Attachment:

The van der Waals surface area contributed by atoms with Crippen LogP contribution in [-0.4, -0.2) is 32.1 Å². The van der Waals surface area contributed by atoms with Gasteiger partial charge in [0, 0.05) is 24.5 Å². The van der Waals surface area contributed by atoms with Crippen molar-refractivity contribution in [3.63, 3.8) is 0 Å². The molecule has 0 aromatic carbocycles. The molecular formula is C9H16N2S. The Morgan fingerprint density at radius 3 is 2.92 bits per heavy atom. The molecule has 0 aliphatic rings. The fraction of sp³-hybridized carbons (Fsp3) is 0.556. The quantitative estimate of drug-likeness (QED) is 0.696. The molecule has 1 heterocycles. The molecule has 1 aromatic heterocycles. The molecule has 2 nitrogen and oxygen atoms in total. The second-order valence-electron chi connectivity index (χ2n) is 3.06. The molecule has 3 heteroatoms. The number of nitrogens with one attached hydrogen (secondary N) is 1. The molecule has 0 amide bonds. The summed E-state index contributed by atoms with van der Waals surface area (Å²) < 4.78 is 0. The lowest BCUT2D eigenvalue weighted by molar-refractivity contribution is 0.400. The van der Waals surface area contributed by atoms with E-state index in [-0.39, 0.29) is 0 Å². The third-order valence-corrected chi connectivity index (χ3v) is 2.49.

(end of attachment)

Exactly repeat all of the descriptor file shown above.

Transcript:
The van der Waals surface area contributed by atoms with Crippen LogP contribution in [-0.4, -0.2) is 32.1 Å². The van der Waals surface area contributed by atoms with Gasteiger partial charge in [0, 0.05) is 24.5 Å². The van der Waals surface area contributed by atoms with Crippen molar-refractivity contribution in [3.63, 3.8) is 0 Å². The molecule has 0 aromatic carbocycles. The molecular formula is C9H16N2S. The Morgan fingerprint density at radius 3 is 2.92 bits per heavy atom. The molecule has 0 aliphatic rings. The fraction of sp³-hybridized carbons (Fsp3) is 0.556. The quantitative estimate of drug-likeness (QED) is 0.696. The molecule has 1 heterocycles. The molecule has 1 aromatic heterocycles. The molecule has 2 nitrogen and oxygen atoms in total. The second-order valence-electron chi connectivity index (χ2n) is 3.06. The molecule has 3 heteroatoms. The number of nitrogens with one attached hydrogen (secondary N) is 1. The molecule has 0 amide bonds. The summed E-state index contributed by atoms with van der Waals surface area (Å²) < 4.78 is 0. The lowest BCUT2D eigenvalue weighted by molar-refractivity contribution is 0.400. The van der Waals surface area contributed by atoms with E-state index in [-0.39, 0.29) is 0 Å². The third-order valence-corrected chi connectivity index (χ3v) is 2.49.